What inspired you to write, Make it Count: Tips on Unlocking You Vision in 2017 and Beyond?”

It was a Security Guard at Television Jamaica in Kingston. I was on the programme, “Smile Jamaica, it’s Morning Time”, talking about making the second half of 2016 count. When I was leaving the security guard said she really enjoyed my presentation and that she was really inspired. She wished I had a book so she could read to be inspired when she wanted to. It did occur to me to write a book but shoved it aside.

I was struggling to complete it although it is very short and digestible. I gave myself some external accountability by putting it on Instagram for pre-order the (it wasn’t finished). People started pre-ordering and I was forced to complete. I googled an App to self-publish. A publisher has contacted me and I have signed a publishing deal. I’ve already launched it in Paris and I’m going to launch it in New York and I’m doing an island wide tour. All of this is completely blowing my mind but you move in the direction of your calling and purpose, you don’t need to see the whole staircase as Martin Luther King said – you just need to see the first step and you will be frightened at how everything starts to come together.

The book is 37 pages dealing with anecdotes, stories from my life about different things that have been in my way. Getting really honest, different failures I’ve had and how I’ve overcome and learn powerful lessons from failures. It is overcoming fear, staying motivated and tuning in to your purpose and setting that vision for yourself which I find to be priceless. It is attacking that horrible thing called procrastination that sabotages so many of us.

 Main Take-Aways:

  • Focus your energy on your calling.

  • You must be intentional in order to move forward.

  • We are not powerless, we have the ability to affect our mood.

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017 – How to Break Free From Your Safety Net to Live the Life You Want, with Rob Dial

Rob Dial is a podcaster, performance coach and speaker for 10+ years now. Throughout the course of that time he has coached thousands of people – from college students to NFL superstars. He is the magic behind MWF Motivation.

#PeakPerformers, Rob shares his inspiring journey on #TheEntrepYou today! Click To Tweet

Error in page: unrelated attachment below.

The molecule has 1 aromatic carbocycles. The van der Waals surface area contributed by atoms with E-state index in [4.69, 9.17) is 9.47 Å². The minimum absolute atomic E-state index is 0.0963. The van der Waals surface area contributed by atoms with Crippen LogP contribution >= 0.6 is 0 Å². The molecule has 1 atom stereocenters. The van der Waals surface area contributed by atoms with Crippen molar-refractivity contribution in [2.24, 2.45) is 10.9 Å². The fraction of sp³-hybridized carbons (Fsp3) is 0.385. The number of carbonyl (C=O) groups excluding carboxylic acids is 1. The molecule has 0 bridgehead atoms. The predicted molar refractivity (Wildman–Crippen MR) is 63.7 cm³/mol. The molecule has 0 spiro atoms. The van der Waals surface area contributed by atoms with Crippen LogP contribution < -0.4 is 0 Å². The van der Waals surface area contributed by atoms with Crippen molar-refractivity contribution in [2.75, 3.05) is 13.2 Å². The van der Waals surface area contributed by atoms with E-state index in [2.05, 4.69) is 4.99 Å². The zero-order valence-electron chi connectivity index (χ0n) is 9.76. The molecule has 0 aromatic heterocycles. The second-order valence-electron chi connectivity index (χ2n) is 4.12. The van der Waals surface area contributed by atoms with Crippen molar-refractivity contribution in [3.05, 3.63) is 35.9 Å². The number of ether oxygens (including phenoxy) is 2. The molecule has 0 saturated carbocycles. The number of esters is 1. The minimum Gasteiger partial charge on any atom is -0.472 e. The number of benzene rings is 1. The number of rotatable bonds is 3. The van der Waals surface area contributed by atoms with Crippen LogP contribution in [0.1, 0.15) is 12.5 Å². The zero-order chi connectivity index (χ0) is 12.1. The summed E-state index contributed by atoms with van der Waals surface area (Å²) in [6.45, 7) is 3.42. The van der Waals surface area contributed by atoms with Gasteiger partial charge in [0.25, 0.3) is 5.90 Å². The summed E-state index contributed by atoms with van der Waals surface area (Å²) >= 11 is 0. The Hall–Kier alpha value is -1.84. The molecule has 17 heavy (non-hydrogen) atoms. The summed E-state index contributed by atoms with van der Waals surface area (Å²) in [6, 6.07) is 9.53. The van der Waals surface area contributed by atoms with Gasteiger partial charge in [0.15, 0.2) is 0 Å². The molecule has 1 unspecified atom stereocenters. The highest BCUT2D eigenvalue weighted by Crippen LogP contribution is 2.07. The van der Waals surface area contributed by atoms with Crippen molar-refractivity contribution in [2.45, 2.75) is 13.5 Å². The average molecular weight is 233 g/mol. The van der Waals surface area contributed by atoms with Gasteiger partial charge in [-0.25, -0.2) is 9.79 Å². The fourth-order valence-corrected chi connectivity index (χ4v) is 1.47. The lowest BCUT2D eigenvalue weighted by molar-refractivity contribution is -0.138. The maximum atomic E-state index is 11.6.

Show  Notes:

If you could have 3 wishes granted, what would they be?

To change the fact that innocent being killed by older men who can’t get their politics together; secondly to not have to sleep and thirdly, I wish extreme self-awareness for everybody in the world.

Take us through the journey of growing a multi-billion-dollar business

It was Cutco Knives. We sold the best knives in the world in people’s houses. I was a 19 years old college kid. I went in for an interview and saw there 20-21 year olds who were making a $1,000 per week by selling knives in people’s houses. I didn’t know anything about knives, I didn’t know anything about cooking (I’m still a terrible cook at 31) but I was like if these people could do it, I could do it as well. I went in for the job really to make money. That originally attracted me. Starting at that company set me a completely different path in my life. It made me focus on personal growth and made me be the best i could be. By the time I was 21, I was promoted to run an office for them; grew it to one of the biggest offices in the United States, broke a bunch of records, trained a few thousand people. The rest as they say is history.

 Was Sales something you thought you’d be good at or you said let me try this because I need the money?

A little bit of both. I always wanted to be in sales because when I was younger, my father was in sales and I remember being in high school and wanted to be ca car salesman because I knew that sale people make a lot of money. I knew that I loved cars but no car place wants to hire a 16-year old kid to sell cars for them.

It forced me to get out of my shell. By the time, I was 20 years old, I was interviewing people who were 40, 50, 60 years old sometimes and then running 3 day-17 hour trainings for them. It forced me to get better at my communication skills and getting in front of people and speaking. I always wanted to be in sales but didn’t think I would be a great sales person because I was really shy and not very confident.

What infrastructure that were in place to make you become so good at it?

Cutco had a really good training program. If you’ve met anyone who has ever been at Cutco for a while you’ll recognize that they are usually super sharp, on point person and the reason is they recruit a lot of people and they quit because it is really a hard job. To stick there for a while says a lot.

The best part was the culture. For people who worked there for a while, it turned into a bubble of positivity and personal growth and everyone talking about the books. You have 19, 20, 21-year old kids talking about the books they’ve read, the conferences they’ve been to; the money that they’re investing into themselves. When I was 19, a few months after I started with them I paid $500.00 per month to have a one on one coach to make me better. They talked about how they taught skills for life.